In New Orleans, America Should ‘Wipe the Slate Clean,’ Say Activists
These progressives want to 'sanitize' the city of all references to certain former presidents — and even rename Washington, D.C.
“Mayor Mitch Landrieu is on a crusade … to hide history,” said Fox News host Laura Ingraham on Thursday night.
During “The Ingraham Angle,” which was broadcast from New Orleans, Ingraham and her panel engaged in a fierce debate about the ongoing removal of certain statues memorializing America’s military and Confederate history.
Malcolm Suber, of a group called Take ‘Em Down NOLA, said his organization’s goal is literally to “wipe the slate clean.” And how far would he go in his dramatic commitment to absolve the city of symbols of “white supremacy”? He endorsed eliminating and/or renaming all the statues, parks, buildings, and city streets that reference any of the following former presidents — George Washington, Thomas Jefferson, James Madison and Andrew Jackson.
He also suggested that residents of Washington, D.C., insist their city be renamed.
Thomas Bruno of the Robert E. Lee Monumental Association did agree with Suber on one point — that the residents of Washington, D.C., are the ones who should decide on such a monumental change. But New Orleans residents had no such input. The decision to strip four statues from their city’s landscape was made by the city council without a referendum of the people on the matter.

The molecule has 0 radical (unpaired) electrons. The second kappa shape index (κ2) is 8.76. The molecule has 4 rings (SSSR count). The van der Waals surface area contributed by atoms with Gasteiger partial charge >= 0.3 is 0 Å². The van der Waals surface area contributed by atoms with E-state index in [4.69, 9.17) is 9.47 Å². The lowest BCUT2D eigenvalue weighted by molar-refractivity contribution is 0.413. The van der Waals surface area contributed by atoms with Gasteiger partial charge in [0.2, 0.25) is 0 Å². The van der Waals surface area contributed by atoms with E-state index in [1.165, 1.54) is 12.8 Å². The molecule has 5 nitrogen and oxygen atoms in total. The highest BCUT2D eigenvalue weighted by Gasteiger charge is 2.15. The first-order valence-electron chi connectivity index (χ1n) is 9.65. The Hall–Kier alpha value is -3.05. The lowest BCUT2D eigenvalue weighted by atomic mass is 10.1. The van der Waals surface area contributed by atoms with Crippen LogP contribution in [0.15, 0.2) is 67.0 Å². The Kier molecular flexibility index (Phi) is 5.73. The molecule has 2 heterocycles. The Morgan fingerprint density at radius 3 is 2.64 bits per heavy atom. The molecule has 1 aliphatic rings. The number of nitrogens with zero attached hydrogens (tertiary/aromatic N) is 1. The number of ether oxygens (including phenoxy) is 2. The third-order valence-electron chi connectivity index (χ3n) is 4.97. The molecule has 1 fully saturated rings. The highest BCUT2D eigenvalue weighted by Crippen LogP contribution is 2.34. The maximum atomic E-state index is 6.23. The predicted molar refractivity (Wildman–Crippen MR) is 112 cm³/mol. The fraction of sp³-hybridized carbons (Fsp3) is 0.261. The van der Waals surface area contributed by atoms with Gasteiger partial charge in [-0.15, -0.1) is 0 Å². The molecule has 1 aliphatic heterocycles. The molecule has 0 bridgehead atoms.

“These statues are pieces of art. People are free to make their own interpretation of what they mean or don’t mean,” said Bruno. “When historians look at these pieces of art, they have a variety of different ways of interpreting them.”
“What’s happening in our city is that one group of people is deciding for everyone else how we should think about a piece of art,” Bruno emphasized.
The city council did not see it Bruno's way when it ruled on the fate of four of the city's monuments a few years ago.
In December of 2015, the New Orleans City Council called the Confederate monuments "public nuisances" in order to justify their removal. Last May, the council's controversial Christmas gift to residents came to fruition. In one pivotal example, a pedestal on which an iconic bronze statue of Confederate General Robert E. Lee stood in the center of the city's business district — since 1884 — was wiped clean.
But the statue's removal, despite some proponents' intent, did not wipe clean the slate of history.
At the time, New Orleans Mayor Landrieu said, "We, the people of New Orleans, have the power and we have the right to correct these historical wrongs."
How does eliminating artwork from public view (often under the cover of darkness) correct historical wrongs? How does it eliminate a shared and shameful history of slavery? How does it eliminate a four-year civil war in which well over a half million American lives were lost?
The short answer: It doesn't.
Removing commemorative artwork is a surface-level treatment of a situation that instead requires thoughtfulness and nuance. Creative works that memorialize profound events in our nation's history deserve a more thoughtful approach.
The thuggish destruction of objects that remind us of just how far we've come as a country is at best shortsighted. At worst, it is profoundly and permanently damaging to far more than carved chunks of marble.
A war on art, on military history, on heritage is occurring here — and the losers are all Americans.
Michele Blood is a Flemington, New Jersey-based freelance writer and regular contributor to LifeZette.